Fourth mistake in confrontation. When you go blunt. So you’re not angry, emotions are not high, tensions are not high, but maybe you don’t like this person too much. Maybe you don’t have a deep relationship with this person. And then you go to that meeting, you sit down and you go straight to the point, and you do it without any tact or swab. You’re like, this is what you did. I don’t like it. You got to improve, right?

So when you start with that, the person goes on the defensive. What’s worse is if the person feels hurt, they will close their hearts and minds against you and there would be no resolution. Your words will ring on empty ears and it’s not going to sink in.

Chances are the mistakes are going to happen again at some point in the future, maybe in some other way. But it’s still going to happen because they’re not going to be listening to you. In fact, what’s most probably going to happen is they’re going to abhor you, have a distaste for you.

And you’re opening up, just like when you confront in anger, you’re opening yourself up to gossip, to toxicity, because people will not want to talk with you anymore. They’re going to be talking about you, not with you. And that’s always not good for you as the leader.

So this is why it’s so important for us to know how to confront properly. Now, what is the best way to confront other people? The best way is first and foremost, you schedule the meeting. Tell the person, “Hey, I want to have a one on one conversation with you.”

Maybe you can open up the meeting with a one on one meeting with the three W’s. What are your wins for this week? And then they proceed to share that with you. Secondly, what are things that you’re worried about? And then lastly, what are things that you’re wondering about that we can do that we can improve?

So that’s a good way to open up the meeting. And then right after that you tell them things that you appreciate about them. “Hey, you know that win that you shared with me earlier. That’s really good. If more people here do that, I think we’re going to be in a much better place as an organization.”

So you appreciate the person. This is really the sandwich method, right? So you say something good about the person, something you appreciate so that they’re more open to receiving your feedback. And then you make sure to spell out the matter at hand right after that.

“Hey, you know what? I know this is what happened in this client or in this account, and I want to help you with that. What you did was wrong. That’s something that I hope you will never do again. In order for you to avoid doing that, this is what we’re going to do. What do you think about that? Do you think that’s going to work? Do you think you can follow this method? Do you think there can be a process for that so that you will not have to do that again, so that you’re not going to make the same mistake again?”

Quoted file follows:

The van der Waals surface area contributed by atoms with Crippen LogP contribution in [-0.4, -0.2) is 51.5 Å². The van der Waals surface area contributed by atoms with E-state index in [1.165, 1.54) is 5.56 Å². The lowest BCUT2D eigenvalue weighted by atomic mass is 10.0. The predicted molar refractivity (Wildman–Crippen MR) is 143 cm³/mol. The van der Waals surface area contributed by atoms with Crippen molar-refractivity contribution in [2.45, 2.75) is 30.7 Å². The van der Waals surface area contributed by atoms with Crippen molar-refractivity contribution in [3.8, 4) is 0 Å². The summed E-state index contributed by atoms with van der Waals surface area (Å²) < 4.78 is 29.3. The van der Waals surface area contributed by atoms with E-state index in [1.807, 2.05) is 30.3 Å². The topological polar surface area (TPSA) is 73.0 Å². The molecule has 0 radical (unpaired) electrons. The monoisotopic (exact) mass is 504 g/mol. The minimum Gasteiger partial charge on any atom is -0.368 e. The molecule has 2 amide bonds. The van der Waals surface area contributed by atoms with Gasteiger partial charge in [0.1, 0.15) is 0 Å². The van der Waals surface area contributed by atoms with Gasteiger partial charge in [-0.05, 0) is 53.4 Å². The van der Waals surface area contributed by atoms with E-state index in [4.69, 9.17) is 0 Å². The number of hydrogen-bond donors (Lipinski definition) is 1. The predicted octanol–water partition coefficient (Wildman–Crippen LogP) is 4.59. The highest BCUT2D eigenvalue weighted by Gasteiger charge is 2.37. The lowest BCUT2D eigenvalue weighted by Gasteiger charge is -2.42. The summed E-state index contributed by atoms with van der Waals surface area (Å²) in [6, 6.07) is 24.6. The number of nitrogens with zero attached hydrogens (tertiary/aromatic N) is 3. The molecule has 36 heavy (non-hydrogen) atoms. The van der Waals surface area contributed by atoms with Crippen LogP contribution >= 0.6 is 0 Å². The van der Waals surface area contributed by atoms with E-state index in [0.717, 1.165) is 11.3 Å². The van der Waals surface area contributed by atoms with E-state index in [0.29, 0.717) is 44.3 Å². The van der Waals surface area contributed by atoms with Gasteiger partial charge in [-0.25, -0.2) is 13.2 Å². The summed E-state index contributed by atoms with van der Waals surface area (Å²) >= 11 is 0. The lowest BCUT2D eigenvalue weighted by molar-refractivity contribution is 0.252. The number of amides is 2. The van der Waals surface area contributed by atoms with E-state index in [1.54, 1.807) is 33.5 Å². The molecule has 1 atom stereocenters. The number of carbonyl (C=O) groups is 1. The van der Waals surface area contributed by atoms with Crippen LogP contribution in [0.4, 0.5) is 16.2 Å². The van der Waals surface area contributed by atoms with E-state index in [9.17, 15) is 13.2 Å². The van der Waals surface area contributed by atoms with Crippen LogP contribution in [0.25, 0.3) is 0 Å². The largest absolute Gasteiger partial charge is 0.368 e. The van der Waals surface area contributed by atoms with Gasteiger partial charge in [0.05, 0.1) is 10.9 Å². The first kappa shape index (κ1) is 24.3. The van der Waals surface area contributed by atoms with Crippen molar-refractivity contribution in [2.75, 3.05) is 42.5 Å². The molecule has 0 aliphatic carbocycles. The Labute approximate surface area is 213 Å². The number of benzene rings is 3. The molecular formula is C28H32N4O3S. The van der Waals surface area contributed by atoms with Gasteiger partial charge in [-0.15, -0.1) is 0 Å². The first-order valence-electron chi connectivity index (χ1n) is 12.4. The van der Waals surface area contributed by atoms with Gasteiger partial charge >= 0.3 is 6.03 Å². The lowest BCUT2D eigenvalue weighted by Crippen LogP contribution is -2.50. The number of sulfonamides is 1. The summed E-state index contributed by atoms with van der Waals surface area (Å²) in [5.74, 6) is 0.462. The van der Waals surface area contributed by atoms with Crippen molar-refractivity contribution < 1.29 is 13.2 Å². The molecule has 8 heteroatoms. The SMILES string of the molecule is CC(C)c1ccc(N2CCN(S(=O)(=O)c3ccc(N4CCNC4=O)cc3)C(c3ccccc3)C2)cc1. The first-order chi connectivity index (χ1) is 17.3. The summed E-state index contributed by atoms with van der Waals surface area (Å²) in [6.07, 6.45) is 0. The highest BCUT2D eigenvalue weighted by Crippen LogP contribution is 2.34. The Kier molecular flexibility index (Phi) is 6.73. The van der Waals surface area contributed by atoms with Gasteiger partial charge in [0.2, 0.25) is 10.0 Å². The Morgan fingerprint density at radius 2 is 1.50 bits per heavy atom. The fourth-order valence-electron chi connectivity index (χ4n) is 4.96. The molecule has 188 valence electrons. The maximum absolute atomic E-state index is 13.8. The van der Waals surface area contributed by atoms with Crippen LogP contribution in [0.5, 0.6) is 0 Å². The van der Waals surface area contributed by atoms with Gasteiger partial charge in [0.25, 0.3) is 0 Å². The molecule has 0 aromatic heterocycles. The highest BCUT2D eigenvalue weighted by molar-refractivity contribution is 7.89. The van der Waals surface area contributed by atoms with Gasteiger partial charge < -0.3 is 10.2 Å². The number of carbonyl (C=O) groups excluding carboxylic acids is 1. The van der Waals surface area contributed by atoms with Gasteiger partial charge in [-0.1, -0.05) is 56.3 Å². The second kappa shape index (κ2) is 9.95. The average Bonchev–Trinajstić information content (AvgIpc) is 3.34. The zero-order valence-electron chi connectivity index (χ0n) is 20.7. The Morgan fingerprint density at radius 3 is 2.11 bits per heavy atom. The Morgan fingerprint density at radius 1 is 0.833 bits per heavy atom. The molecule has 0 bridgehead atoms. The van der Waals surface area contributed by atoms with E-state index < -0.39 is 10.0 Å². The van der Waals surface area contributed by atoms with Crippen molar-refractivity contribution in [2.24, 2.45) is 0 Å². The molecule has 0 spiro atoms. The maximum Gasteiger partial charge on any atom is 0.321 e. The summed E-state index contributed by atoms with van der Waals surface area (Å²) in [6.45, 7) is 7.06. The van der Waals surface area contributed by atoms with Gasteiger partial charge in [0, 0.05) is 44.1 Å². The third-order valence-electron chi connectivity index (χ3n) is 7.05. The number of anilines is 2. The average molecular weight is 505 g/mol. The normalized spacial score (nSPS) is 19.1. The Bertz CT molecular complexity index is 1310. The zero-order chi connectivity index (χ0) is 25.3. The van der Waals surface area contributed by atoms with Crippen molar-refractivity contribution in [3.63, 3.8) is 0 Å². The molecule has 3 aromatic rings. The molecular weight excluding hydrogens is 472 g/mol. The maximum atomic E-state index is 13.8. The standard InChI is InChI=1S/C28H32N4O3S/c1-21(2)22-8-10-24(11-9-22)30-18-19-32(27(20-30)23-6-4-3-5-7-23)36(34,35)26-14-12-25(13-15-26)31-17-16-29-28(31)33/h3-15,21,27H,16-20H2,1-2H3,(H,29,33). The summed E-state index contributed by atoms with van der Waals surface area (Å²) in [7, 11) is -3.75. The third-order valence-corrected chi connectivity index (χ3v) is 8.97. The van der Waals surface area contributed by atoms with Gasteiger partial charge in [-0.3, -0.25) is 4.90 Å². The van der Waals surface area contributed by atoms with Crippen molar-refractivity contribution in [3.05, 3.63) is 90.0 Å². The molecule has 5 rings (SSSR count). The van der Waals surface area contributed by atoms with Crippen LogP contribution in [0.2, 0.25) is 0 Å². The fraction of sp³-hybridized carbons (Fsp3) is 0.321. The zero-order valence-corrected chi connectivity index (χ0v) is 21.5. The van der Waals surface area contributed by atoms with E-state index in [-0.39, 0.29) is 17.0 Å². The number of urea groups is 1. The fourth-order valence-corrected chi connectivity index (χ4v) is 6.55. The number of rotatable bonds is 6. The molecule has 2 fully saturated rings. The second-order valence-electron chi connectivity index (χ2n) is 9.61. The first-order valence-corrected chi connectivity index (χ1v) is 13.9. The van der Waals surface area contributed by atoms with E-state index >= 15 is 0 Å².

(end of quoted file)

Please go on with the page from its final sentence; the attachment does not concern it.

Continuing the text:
At the end of it, encourage them by saying, “Hey, thank you so much for being open to my feedback. I really appreciate it that you listen to me and that you’re committed to improve from here on out. In fact, I know that you’re going to be improving because I see it in your eyes.” You end with that kind of encouragement and I assure you that confrontation is as successful as it’s going to get.

And lastly, when you close the meeting, make sure you’re so clear in your expectations. You tell them that, “Okay, so from here on out can I expect that this is going to be the result? Can I expect that you will always follow this certain procedure in order to be able to achieve this result? Can I expect that you’re going to be learning from this and evaluating the mistake, and that you’re going to be teaching others what you learned also, so that they will be able to avoid that mistake?

Be very clear on what you expect from them. If you’re not clear, you might as well throw that entire confrontation out the window. And confronting others is always uncomfortable on both ends- on the one being confronted and from the confronting party. Make every confrontation count. Be crystal clear on your expectations before you end the meeting.

I hope this has been valuable to you, and if it has, you can support this channel by going to leadershipstack.com. Check out our store. You can get merchandise like this t-shirt from there.

And you can support us also by subscribing in the Leadership Stack Channel, hitting that bell notification icon, that like button for this video and share it with friends and family.

We’re also on Spotify, if you’re ever driving or taking a shower, exercising, you can tune in in these episodes audio only. Thank you so much again, this is your host, Sean Si, and I will see you in the next video.